The History of The Great Australian Red

The history of the Australian wine industry is hinged on one wine style. It’s not Grange. This is a wine far more unique, far more definitively Australian; indeed, more highly regarded even than Grange.

The Shiraz Cabernet blend is an Australian institution. This country championed it, refined it and still does it better than anyone else on the planet. It’s our only unique, definitive red. This is Australia’s national treasure of the red wine world, and it deserves to be recognised and celebrated as Australia’s greatest red wine.

The future of Australia’s wine industry depends on it just as much as has its past. The Shiraz Cabernet blend is the unique draw-card of the future, the secret weapon to take the Australian wine industry into its next era. The Great Australian Red is free of the constraints of region, price and style, drawing together great examples of all styles, at all price points, from every Australian state.
Penfolds Bin 60A

late 1800s to mid 1900s

Shiraz Cabernet is The Great Australian Red. First championed in Australia in the late 1800s as generic “claret”, the blend of Shiraz and Cabernet was resurrected in the 1950s. By 1962, Max Schubert, the creator of Grange, had made what he himself named the best wine of his illustrious career. A blend of Coonawarra Cabernet and Barossa Shiraz, 1962 Penfolds Bin 60A is now Penfolds’ most successful show wine of all time, and has on countless occasions been heralded as the greatest Australian red wine ever made.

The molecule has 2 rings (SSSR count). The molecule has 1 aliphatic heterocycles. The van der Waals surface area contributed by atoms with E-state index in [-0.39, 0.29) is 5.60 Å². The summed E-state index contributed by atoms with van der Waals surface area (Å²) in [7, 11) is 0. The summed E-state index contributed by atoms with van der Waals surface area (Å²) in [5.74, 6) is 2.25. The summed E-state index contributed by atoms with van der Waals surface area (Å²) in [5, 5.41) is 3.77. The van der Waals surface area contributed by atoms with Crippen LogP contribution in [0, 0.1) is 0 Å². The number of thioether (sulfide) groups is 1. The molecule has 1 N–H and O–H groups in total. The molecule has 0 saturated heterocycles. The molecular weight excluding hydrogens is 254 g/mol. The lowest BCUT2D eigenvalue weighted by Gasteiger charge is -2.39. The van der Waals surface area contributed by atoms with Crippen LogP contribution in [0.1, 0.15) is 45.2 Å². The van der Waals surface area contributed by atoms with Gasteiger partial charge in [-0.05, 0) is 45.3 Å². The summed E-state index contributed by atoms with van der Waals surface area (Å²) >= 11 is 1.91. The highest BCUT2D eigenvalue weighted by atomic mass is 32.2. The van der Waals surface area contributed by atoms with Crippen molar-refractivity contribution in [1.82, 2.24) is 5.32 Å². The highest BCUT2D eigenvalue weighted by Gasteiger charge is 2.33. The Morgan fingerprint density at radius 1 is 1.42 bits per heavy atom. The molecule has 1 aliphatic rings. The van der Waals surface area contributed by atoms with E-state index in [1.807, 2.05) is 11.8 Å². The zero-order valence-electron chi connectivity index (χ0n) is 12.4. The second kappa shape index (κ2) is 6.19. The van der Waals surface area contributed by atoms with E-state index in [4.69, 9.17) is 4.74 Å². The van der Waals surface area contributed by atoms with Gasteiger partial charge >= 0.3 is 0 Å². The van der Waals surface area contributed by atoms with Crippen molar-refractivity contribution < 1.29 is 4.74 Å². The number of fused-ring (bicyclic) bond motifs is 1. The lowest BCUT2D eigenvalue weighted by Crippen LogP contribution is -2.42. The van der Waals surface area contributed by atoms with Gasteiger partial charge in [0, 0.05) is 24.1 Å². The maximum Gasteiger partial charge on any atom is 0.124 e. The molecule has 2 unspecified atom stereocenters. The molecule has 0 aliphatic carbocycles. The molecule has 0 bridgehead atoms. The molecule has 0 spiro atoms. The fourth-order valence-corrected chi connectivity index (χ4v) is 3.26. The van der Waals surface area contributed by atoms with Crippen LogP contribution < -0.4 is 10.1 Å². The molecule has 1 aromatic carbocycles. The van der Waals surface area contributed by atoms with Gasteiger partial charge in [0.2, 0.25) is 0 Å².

Wolf Blass Black Label

1960s and 1970s

Over the ensuing decades, the direction of red winemaking in this country was changed forever by the profound impact of Penfolds Bin 60A and hundreds of others which shared a similar formula. Schubert and his contemporaries were convinced of the potential of Cabernet, both on its own and as a blending partner for Shiraz. By the mid-1970s, the blend was rife across the landscape of the Australian wine industry.
Yalumba FDR1A


Australia now churns out tens of thousands of labels every year. How many of these represent blends of Shiraz and Cabernet? Little more than a hundred. If many of the greatest wines that this country has ever produced are Shiraz Cabernet blends, why don’t we see more made today? It seems that the blend has slipped out of the limelight, in the wake of the rise of Shiraz Viognier and an entourage of alternative red varietals. Matthew Jukes and Tyson Stelzer have created The Great Australian Red to shift this focus back to Australia's unique icon.

For each of the past six years, Jukes and Stelzer have assembled teams of thirteen judges to find the greatest examples of the blend made today. The Great Australian Red has put the Shiraz Cabernet blend back into the focus of Australia – and the world.